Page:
Harappa had a single-platform station surrounded by a few stalls of tea and grocery stores. Nearby, the Grand Trunk Road was a pit stop for trucks coming to Lahore from the arid south of the country. A small guardhouse of bricks painted bright red stood in the middle of the platform where Shahid purchased two return tickets to Lahore. Habil dutifully followed Shahid everywhere, always standing right behind him with due respect.

The train was two hours late. They could see it coming for miles with its black steam-driven locomotive pumping smoke into the clear blue sky. Kooooo . . . . kooooo . . . . . koooo. Schickh, schickh, schickh. It stopped only for a couple of minutes. They ran to it and climbed into a half empty compartment.

Shahid nervously looked out of the window. He wondered what would happen if Indian planes equipped with high-tech precision equipment came screeching by to bomb the train track and the train with it. With the corner of his eye, he could see other frightened passengers sitting in the compartment, clinging to their seats. An old man was hugging a little boy, possibly a grandson, afraid to look outside. Apparently to defend himself against the enemy, the little child was holding a toy shotgun. Next to the other row of the compartment, a young villager sporting an impressive moustache sat all by himself on a huge shiny silver trunk. His hands were firmly planted on the luggage as if he were guarding some valuable family treasure. Two huge made-in-China locks dangled on the side of the container.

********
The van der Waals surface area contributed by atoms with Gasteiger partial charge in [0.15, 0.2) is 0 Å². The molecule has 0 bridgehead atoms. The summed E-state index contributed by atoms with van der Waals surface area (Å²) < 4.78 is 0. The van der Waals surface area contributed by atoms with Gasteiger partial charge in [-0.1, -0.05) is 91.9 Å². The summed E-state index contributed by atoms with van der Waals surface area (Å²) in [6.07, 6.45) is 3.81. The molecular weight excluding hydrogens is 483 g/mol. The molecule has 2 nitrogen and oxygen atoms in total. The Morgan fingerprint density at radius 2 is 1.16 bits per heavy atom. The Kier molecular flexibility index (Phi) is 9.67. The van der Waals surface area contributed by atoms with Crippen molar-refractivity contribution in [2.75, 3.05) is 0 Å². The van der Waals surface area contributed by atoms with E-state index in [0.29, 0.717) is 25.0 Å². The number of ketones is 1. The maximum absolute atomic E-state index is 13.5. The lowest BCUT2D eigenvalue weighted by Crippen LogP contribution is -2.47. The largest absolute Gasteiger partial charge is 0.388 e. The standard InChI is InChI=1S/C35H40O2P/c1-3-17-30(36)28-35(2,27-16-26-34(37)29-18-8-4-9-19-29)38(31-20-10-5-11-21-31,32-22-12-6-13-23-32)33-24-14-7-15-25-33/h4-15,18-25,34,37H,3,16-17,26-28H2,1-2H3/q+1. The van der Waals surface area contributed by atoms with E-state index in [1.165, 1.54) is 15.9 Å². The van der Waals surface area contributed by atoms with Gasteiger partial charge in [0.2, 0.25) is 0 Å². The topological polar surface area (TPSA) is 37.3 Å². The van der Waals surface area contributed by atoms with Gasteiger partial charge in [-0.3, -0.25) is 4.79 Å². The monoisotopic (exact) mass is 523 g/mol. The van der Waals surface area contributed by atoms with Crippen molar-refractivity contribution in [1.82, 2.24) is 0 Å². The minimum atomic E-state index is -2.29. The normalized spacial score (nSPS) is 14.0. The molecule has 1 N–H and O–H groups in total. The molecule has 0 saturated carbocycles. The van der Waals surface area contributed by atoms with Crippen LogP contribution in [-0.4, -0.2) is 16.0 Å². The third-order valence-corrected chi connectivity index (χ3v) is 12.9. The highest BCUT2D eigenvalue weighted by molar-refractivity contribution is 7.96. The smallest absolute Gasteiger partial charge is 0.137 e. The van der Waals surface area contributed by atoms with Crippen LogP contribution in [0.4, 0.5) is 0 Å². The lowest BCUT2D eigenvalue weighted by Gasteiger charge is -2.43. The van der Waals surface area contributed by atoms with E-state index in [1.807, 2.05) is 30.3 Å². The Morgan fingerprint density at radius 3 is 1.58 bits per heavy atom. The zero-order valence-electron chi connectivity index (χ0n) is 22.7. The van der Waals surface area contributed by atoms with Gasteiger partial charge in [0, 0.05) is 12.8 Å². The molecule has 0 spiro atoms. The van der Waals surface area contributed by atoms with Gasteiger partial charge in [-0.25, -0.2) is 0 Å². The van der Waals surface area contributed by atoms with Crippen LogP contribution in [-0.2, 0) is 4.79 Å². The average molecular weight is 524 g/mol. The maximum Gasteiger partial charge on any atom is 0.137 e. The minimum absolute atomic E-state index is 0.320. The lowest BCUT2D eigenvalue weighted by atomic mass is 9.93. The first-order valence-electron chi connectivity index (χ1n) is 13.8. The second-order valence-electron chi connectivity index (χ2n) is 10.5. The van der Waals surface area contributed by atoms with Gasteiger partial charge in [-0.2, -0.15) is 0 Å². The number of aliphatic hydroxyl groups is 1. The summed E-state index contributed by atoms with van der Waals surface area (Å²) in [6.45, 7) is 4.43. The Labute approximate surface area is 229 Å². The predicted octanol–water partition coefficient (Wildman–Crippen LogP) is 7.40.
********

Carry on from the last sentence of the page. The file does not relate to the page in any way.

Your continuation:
The train quickened its pace. Within a few short days the summer heat of the Punjab had disappeared and the mid-September air was mercifully fresh as it blew into the cabin from the open lush fields. Shahid felt the cool air as something distant, a far away relief. It was eerie to think how war transformed priorities. The immediacy of death lurking around the bend or raining from the sky was present in everyone’s mind.

As the journey progressed, Shahid felt more and more at ease. With each floating whiff of smoke from the locomotive, and as the fields passed outside, the click-clack of the wheels and regular beat of the moving train lulled him to near-sleep. From his window, eyes half closed, he could see Punjabi villages fleeting by with their flat-roofed adobe houses, interspersed with keekar trees and nearby ponds where the buffalo swam in unison. The hazy afternoon gave an aura of slow motion leisure and a world at standstill. But the sun looked too bright and ominous.

Minutes before the train arrived at Lahore, Shahid was awakened by a loud shout from the child with the toy rifle. Two aerial bombs had struck near the Cantonment Railway Station the night before. They could still see the smoke in the distance. The frightened train conductor pulled up the deserted gray platform, slowly passing by the charred and still smoldering brick house of the station master.